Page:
- ASX SPI 200 futures down 0.2% to 7,456.00
- Dow Average down 0.1% to 35,312.53
- Aussie up 0.7% to 0.7366 per US$
- U.S. 10-year yield fell 1.4bps to 1.2953%
- Australia 3-year bond yield rose 5bps to 0.29%
- Australia 10-year bond yield rose 9bps to 1.24%
- Gold spot little changed at $1,814.03
- Brent futures down 0.4% to $71.31/bbl
- 10:30am: (AU) Australia to Sell A$1 Billion 84-Day Bills
- 10:30am: (AU) Australia to Sell A$1 Billion 203-Day Bills
- 11:30am: (AU) July Investor Loan Value MoM, prior 0.7%
- 11:30am: (AU) July Home Loans Value MoM, est. -0.2%, prior -1.6%
- 11:30am: (AU) July Owner-Occupier Loan Value MoM, est. -3.0%, prior -2.5%
- 11:30am: (AU) July Exports MoM, est. 3%, prior 4%
- 11:30am: (AU) July Imports MoM, est. 2%, prior 1%
- 11:30am: (AU) July International Trade Balance, est. A$10b, prior A$10.5b
Asian stocks look set for a steady open Thursday after large U.S. technology shares climbed in a defensive tilt to the Wall Street rally. The dollar slipped to about a three-week low.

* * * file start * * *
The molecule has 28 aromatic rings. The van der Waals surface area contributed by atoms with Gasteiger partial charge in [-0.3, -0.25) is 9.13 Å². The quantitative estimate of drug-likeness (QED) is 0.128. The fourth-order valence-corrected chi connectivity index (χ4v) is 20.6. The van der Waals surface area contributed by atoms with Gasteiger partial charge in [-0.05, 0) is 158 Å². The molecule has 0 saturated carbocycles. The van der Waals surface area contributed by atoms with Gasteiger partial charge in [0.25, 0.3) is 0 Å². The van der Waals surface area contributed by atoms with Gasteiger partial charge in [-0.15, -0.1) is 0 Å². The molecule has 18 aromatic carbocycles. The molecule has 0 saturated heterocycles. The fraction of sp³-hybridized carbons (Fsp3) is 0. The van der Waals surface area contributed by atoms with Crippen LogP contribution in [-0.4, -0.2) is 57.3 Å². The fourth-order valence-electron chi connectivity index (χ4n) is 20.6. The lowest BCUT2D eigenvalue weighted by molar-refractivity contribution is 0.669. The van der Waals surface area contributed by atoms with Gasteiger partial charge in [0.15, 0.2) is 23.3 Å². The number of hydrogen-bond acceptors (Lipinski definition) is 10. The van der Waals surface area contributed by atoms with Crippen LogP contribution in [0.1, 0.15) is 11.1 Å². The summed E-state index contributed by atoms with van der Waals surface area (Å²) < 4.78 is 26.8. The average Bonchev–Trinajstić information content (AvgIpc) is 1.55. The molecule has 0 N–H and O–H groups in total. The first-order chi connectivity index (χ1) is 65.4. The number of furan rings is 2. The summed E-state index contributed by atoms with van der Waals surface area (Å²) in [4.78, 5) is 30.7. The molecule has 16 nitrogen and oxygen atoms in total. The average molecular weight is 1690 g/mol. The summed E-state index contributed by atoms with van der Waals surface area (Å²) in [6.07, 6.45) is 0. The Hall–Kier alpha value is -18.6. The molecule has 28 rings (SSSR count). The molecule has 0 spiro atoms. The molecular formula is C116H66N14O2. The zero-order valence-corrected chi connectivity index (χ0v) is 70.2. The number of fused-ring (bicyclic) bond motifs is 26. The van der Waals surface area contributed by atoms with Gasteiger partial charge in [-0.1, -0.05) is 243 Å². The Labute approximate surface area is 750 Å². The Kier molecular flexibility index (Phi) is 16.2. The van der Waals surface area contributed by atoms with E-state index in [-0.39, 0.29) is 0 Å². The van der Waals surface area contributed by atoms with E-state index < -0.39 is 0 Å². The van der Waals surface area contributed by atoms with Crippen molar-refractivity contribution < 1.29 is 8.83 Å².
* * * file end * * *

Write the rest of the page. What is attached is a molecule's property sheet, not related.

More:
Futures climbed in Japan and Hong Kong, but fell in Australia. The tech-heavy Nasdaq 100 edged up to a record while the S&P 500 was little changed amid mixed data suggesting a slower labor market recovery. Google parent Alphabet Inc. dipped in extended trading on the risk of a second antitrust lawsuit. U.S. equity contracts fluctuated.
Benchmark U.S. 10-year Treasury yields retreated below 1.30%. Traders are awaiting key U.S. jobs data Friday for more clues on the economic outlook and the likely timeline for a reduction in Federal Reserve pandemic-era stimulus.
A group of eight Ukrainian strongmen athletes on Thursday pulled the world’s largest and heaviest cargo plane, the “Mriya” Antonov-225.
Pulling the plane in two groups of four, the men managed to move the plane 4.3 meters along the tarmac, within 1 minute and 13 seconds. The feat set a national record for the fewest number of people pulling the plane. In 2013, 10 men pulled the plane.
A representative of Ukraine’s national record book said they would apply for a Guinness world record entry.
The Mriya plane is the only one of its kind in use and can carry up to 250 tonnes and travel for up to 4,000 km (2,485 miles).
Mriya, built in the Soviet Union in 1988, was developed to transport the Soviet Buran space shuttle or other heavy cargo. The Buran program was shut down after the collapse of the Soviet Union and the plane was left on the territory of independent Ukraine.